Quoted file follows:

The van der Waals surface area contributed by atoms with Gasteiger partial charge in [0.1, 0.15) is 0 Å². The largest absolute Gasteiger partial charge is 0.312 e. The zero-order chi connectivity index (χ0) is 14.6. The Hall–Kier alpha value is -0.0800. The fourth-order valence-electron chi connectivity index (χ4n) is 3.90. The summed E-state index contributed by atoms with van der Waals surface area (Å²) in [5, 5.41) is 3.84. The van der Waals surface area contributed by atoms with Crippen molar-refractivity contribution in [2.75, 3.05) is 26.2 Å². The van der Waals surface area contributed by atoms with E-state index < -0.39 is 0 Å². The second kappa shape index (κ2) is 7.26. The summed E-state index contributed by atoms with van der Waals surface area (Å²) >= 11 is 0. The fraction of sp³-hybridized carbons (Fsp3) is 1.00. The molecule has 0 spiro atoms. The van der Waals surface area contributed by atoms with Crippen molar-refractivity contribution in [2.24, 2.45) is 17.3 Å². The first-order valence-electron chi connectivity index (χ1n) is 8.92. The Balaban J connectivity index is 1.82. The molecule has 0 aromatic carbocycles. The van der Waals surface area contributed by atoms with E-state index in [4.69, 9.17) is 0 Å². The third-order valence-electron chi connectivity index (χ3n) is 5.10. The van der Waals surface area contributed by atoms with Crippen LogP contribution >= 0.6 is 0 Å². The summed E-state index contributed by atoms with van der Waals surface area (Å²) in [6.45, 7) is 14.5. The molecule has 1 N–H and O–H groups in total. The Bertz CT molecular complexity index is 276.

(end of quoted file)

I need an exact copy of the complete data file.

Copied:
The van der Waals surface area contributed by atoms with Gasteiger partial charge in [0.1, 0.15) is 0 Å². The largest absolute Gasteiger partial charge is 0.312 e. The zero-order chi connectivity index (χ0) is 14.6. The Hall–Kier alpha value is -0.0800. The fourth-order valence-electron chi connectivity index (χ4n) is 3.90. The summed E-state index contributed by atoms with van der Waals surface area (Å²) in [5, 5.41) is 3.84. The van der Waals surface area contributed by atoms with Crippen molar-refractivity contribution in [2.75, 3.05) is 26.2 Å². The van der Waals surface area contributed by atoms with E-state index < -0.39 is 0 Å². The second kappa shape index (κ2) is 7.26. The summed E-state index contributed by atoms with van der Waals surface area (Å²) >= 11 is 0. The fraction of sp³-hybridized carbons (Fsp3) is 1.00. The molecule has 0 spiro atoms. The van der Waals surface area contributed by atoms with Crippen molar-refractivity contribution in [2.24, 2.45) is 17.3 Å². The first-order valence-electron chi connectivity index (χ1n) is 8.92. The Balaban J connectivity index is 1.82. The molecule has 0 aromatic carbocycles. The van der Waals surface area contributed by atoms with E-state index in [4.69, 9.17) is 0 Å². The third-order valence-electron chi connectivity index (χ3n) is 5.10. The van der Waals surface area contributed by atoms with Crippen LogP contribution >= 0.6 is 0 Å². The summed E-state index contributed by atoms with van der Waals surface area (Å²) in [6.45, 7) is 14.5. The molecule has 1 N–H and O–H groups in total. The Bertz CT molecular complexity index is 276.